Sexism Watch: Publishers Weekly Top Ten Books of 2009

by Melissa Silverstein on November 6, 2009

in Books,Sexism

The editors of Publishers Weekly have thrown down the gauntlet picking the top 10 books of the year and SURPRISE they are all by guys.

Here’s what Louisa Ermelino said about how they chose the books:

From more than 50,000 volumes, we valiantly set out to choose 100, and this year we’ve upped the ante with a top 10 list. A usually cooperative, agreeable bunch, we gave ourselves a reason to fight. We wanted the list to reflect what we thought were the top 10 books of the year with no other consideration. We expect you’ll be surprised: there’s a graphic novel, an adventure story, possibly the next Zen and the Art of Motorcycle Maintenance, a delicious biography that could bring Cheever back into the literary firmament. We ignored gender and genre and who had the buzz. We gave fair chance to the “big” books of the year, but made them stand on their own two feet. It disturbed us when we were done that our list was all male.

I guess it didn’t disturb them enough.  But it has caused quite a stir and again points out the issue of why these lists matter and why women just never seem to make the grade.

Cate Marvin who started a new organization WILLA (Women in Letters and Literary Arts) said to the Guardian:

It continues to surprise me that literary editors are so comfortable with their bias toward male writing, despite the great and obvious contributions that women authors make to our contemporary literary culture.

Co-Founder of Willa Erin Belieu said:

when PW’s editors tell us they’re not worried about ‘political correctness’, that’s code for ‘your concerns as a feminist aren’t legitimate’”. “They know they’re being blatantly sexist, but it looks like they feel good about that,” said Belieu. “I, on the other hand, have heard from a whole lot of people – writers and readers – who don’t feel good about it at all.

I personally believe that it is bullshit that the top 10 books of the year are all by men (and by the way 9 out of the 10 are by white men.)  People who make these lists need to look at their own inherent and internalized biases.  Wonder how those women who didn’t give a crap about political correctness yesterday are feeling this morning.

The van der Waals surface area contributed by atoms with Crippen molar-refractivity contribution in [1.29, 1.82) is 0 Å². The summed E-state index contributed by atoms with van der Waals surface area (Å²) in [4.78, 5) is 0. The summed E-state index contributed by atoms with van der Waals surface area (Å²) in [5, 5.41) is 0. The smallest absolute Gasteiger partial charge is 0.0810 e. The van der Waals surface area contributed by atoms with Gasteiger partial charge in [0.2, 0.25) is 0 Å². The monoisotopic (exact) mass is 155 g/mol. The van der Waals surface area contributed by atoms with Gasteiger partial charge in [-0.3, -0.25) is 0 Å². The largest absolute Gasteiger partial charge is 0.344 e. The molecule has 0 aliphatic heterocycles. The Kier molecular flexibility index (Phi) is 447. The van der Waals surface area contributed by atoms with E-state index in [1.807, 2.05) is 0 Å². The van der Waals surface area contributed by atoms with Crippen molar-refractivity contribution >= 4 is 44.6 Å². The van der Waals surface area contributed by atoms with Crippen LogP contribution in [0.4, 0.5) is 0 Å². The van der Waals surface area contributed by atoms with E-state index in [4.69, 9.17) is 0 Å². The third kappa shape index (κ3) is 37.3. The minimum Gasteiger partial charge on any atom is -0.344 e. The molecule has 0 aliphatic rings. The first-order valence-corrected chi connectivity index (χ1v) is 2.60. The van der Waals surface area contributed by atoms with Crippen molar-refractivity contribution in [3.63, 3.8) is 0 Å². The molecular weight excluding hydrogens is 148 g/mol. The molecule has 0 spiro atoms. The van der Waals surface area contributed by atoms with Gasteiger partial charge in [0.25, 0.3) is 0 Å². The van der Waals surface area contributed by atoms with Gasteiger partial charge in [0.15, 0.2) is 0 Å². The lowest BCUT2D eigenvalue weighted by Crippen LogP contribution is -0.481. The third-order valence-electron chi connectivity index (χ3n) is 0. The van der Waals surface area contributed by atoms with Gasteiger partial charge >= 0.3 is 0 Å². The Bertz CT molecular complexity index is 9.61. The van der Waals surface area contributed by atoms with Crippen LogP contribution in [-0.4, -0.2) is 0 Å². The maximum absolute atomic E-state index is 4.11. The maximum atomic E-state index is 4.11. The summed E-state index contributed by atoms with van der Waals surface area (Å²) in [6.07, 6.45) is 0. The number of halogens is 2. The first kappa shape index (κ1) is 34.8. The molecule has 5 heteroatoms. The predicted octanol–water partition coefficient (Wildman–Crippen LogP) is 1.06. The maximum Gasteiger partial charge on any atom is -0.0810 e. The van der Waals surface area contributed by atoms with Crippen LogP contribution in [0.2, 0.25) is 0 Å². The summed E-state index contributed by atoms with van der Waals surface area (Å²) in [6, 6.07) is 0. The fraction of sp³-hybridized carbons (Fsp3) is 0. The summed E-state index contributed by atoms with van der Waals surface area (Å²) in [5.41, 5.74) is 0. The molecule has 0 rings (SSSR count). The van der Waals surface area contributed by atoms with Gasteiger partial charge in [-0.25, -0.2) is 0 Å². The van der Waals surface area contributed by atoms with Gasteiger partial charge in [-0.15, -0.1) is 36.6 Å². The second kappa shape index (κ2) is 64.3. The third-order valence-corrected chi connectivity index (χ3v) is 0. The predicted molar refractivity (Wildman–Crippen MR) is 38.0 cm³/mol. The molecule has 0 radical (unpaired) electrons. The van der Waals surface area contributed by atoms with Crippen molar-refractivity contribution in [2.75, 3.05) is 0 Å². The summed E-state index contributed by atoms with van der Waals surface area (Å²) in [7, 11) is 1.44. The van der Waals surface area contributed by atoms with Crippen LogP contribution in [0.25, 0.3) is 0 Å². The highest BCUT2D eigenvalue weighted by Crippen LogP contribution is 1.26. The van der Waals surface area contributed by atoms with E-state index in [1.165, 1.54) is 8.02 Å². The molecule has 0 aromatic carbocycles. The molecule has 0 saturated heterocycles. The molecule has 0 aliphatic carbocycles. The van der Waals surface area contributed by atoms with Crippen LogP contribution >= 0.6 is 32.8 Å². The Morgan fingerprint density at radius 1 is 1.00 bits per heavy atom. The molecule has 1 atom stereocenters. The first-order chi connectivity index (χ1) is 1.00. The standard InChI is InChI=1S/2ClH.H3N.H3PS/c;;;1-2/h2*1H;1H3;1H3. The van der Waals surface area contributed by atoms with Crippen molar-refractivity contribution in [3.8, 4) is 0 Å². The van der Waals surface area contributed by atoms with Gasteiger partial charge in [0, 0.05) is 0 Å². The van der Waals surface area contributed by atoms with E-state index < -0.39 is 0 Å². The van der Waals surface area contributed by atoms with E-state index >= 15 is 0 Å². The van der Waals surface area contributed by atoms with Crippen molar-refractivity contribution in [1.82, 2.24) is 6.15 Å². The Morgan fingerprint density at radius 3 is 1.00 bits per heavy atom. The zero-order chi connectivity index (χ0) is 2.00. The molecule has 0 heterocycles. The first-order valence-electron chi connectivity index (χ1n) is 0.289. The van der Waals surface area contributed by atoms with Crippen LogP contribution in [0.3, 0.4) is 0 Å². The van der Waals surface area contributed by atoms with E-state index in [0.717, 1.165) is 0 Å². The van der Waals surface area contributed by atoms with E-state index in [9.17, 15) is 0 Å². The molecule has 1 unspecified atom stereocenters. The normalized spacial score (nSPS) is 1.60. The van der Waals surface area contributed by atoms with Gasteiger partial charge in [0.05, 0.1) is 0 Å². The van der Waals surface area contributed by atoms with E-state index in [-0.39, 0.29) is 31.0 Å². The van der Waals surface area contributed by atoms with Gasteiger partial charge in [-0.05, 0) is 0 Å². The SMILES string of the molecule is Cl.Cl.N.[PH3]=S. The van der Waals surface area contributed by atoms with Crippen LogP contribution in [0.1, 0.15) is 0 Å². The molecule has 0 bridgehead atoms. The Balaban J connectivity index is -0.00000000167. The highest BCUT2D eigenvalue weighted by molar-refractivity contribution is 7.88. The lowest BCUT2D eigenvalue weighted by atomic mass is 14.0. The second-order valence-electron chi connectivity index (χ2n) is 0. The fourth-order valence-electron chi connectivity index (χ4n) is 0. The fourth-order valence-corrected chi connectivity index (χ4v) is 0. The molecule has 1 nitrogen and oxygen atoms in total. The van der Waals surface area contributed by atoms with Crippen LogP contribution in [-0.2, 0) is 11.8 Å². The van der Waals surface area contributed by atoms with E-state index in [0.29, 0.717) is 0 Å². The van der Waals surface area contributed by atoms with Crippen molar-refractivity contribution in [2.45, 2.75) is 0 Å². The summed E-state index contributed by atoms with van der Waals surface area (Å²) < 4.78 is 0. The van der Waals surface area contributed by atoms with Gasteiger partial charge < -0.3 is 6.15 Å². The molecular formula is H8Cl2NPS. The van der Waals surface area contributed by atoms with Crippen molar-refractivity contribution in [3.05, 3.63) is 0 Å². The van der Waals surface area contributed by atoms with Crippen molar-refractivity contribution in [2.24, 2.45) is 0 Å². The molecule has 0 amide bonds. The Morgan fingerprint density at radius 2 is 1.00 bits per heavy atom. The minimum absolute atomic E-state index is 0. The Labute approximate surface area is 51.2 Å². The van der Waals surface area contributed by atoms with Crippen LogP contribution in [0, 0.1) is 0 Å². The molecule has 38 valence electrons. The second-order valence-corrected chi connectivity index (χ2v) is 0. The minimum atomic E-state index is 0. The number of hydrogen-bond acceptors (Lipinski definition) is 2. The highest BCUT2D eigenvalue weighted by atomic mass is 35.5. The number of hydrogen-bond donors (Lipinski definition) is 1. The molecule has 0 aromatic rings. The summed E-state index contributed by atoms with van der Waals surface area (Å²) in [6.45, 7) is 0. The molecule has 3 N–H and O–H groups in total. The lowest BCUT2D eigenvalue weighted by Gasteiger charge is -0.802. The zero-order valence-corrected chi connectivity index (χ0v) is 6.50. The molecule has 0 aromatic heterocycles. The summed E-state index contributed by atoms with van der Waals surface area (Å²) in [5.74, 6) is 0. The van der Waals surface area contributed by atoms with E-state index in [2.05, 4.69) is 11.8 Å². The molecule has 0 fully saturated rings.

Fury after women writers excluded from ‘books of the year
‘ (The Guardian)

Best Books of 2009 (Publishers Weekly)

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{ 11 comments… read them below or add one }

Caroline Picard November 6, 2009 at 9:44 AM

This is where my little rant neends to be:

What Year Is This?

What I wanted to title this is “Are You New Here”? and yet I changed my mind because I am starting to realize that yeah, some people are new to this whole “sexism” thing. I had a weekend off, so I spent time catching up on some TV time, not the news channels, actually looking for shows. That was interesting, nothing, and I mean nothing was on, until I hit the biography channel. Two shows caught my eye, “Hippies” and “Sex In 69″, now that might hold my attention, since I lived it. Hippies is great and I recommend to anyone that has teenagers that think they are changing the world, to sit them down and watch this. But the show that really caught me was “Sex In 69″, I had no idea just how much the year 1969 changed the world. You see I graduated from high school in ’69, so I was busy living it, never thinking that history was in the making. This show was a huge reminder of what our generation “the baby boomers” were doing back then. All the major revolutions in culture were happening, and watching it, instead of living it was eye opening. It was the beginning of the sexual revolution, gay liberation, the civil rights, music, art, everything changed in this country in that year. We not only went to the moon, we changed this planet.